Chianti Wine

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          Learn about Chianti wine, common tasting notes, where the region is and more ...

          Famous for its food-friendly, approachable red wines and their storied history, Chianti is perhaps the best-known wine region of Italy. This appellation within Tuscany has it all: sweeping views of rolling hills, endless vineyards, the warm Mediterranean sun, hearty cuisine and a rich artistic heritage. Chianti includes seven subzones: Chianti Colli Fiorentini, Rufina, Montalbano, Colli Senesi, Colline Pisane, Colli Aretini and Montespertoli, with area beyond whose wines can be labeled simply as Chianti.

          However the best quality comes from Chianti Classico, in the heart of the Chianti zone, which is no longer a subzone of the region at all but has been recognized on its own since 1996. The Classico region today is delimited by the confines of the original Chianti zone protected since the 1700s.

          Chianti wines are made primarily of Sangiovese, with other varieties comprising up to 25-30% of the blend. Generally, local varieties are used, including Canaiolo, Colorino and Mammolo, but international varieties such as Cabernet Sauvignon, Merlot and Syrah are allowed as long as they are grown within the same zone.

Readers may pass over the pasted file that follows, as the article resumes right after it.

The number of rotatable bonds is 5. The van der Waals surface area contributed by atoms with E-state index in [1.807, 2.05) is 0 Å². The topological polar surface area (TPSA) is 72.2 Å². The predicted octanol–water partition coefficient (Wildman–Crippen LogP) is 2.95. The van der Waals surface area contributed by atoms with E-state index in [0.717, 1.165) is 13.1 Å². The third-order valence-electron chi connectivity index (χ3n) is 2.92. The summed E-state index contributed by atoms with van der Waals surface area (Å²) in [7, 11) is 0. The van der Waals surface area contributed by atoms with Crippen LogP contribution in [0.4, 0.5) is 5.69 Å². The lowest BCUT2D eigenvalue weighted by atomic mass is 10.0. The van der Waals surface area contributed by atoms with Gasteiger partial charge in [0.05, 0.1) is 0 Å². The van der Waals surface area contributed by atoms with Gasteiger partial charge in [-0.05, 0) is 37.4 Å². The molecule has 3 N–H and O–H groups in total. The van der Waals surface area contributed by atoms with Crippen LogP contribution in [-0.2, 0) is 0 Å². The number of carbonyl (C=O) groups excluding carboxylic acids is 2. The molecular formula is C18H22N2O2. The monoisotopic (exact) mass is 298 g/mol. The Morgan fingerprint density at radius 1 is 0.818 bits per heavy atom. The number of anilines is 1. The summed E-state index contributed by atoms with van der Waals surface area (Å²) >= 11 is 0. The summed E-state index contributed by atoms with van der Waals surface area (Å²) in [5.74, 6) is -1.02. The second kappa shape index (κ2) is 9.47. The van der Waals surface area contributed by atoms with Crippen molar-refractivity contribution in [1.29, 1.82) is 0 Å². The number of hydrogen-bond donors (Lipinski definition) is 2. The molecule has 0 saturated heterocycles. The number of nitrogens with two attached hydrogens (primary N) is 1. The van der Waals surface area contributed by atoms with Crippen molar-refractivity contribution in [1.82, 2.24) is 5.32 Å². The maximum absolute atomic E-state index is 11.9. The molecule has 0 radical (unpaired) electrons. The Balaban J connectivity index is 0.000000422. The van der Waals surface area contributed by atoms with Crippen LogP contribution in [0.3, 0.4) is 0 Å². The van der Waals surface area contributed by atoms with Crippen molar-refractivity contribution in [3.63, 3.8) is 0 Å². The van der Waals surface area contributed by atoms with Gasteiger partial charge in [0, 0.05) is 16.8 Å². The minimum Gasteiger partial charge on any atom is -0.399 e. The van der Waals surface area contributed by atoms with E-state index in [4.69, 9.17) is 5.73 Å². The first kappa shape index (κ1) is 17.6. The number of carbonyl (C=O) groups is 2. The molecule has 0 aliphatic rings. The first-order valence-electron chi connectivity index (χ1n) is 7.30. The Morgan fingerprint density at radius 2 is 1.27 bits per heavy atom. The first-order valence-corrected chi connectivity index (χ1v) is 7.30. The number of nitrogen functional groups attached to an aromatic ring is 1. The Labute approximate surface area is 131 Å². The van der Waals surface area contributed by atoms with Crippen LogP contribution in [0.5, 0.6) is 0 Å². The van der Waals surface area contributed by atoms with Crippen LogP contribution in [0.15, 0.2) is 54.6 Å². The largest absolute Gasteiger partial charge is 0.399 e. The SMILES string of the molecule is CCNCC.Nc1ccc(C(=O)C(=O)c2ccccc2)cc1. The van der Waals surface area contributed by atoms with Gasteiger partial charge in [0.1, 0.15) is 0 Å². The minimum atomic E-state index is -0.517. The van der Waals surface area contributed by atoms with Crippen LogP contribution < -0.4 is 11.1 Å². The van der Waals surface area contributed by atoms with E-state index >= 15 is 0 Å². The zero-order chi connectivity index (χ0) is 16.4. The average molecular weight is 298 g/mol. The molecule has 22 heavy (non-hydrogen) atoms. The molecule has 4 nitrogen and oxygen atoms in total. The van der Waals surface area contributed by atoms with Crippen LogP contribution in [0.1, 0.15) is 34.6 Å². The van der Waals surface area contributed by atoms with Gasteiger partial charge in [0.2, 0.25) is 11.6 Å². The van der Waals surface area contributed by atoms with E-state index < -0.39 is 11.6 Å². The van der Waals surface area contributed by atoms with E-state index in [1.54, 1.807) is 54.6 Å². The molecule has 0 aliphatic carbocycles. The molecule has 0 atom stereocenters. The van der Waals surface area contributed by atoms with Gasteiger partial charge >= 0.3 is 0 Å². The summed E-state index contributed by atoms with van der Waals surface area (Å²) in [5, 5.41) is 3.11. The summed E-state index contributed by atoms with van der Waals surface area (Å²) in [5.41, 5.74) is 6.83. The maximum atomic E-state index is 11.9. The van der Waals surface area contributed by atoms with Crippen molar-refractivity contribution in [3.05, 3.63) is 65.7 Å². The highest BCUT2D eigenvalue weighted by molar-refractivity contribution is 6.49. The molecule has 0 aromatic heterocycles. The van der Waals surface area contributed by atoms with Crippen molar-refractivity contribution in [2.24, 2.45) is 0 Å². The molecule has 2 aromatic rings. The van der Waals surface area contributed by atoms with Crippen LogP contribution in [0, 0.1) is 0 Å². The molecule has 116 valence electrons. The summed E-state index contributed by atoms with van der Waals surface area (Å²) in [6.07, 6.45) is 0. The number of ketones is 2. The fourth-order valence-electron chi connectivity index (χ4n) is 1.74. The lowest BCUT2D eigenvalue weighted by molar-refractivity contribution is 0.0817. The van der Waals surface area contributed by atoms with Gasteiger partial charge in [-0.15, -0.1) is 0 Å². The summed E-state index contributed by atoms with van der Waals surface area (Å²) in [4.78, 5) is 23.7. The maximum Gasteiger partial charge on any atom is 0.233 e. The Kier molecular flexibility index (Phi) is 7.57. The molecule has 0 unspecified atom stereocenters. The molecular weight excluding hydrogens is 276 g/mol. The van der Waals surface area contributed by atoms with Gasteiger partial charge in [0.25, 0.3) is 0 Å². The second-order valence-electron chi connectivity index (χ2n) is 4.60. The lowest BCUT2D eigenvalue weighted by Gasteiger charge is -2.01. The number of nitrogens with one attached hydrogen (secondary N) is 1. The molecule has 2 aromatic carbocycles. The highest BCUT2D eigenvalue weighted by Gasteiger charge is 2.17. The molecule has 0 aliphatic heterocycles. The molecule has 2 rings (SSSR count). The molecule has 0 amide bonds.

Basic, value-driven Chianti wine is simple and fruit-forward and makes a great companion to any casual dinner. At its apex, Chianti is full bodied but with good acidity, firm tannins, and notes of tart red fruit, dried herbs, fennel, balsamic and tobacco. Chianti Riserva, typically the top bottling of a producer, can benefit handsomely from a decade or two of cellaring.

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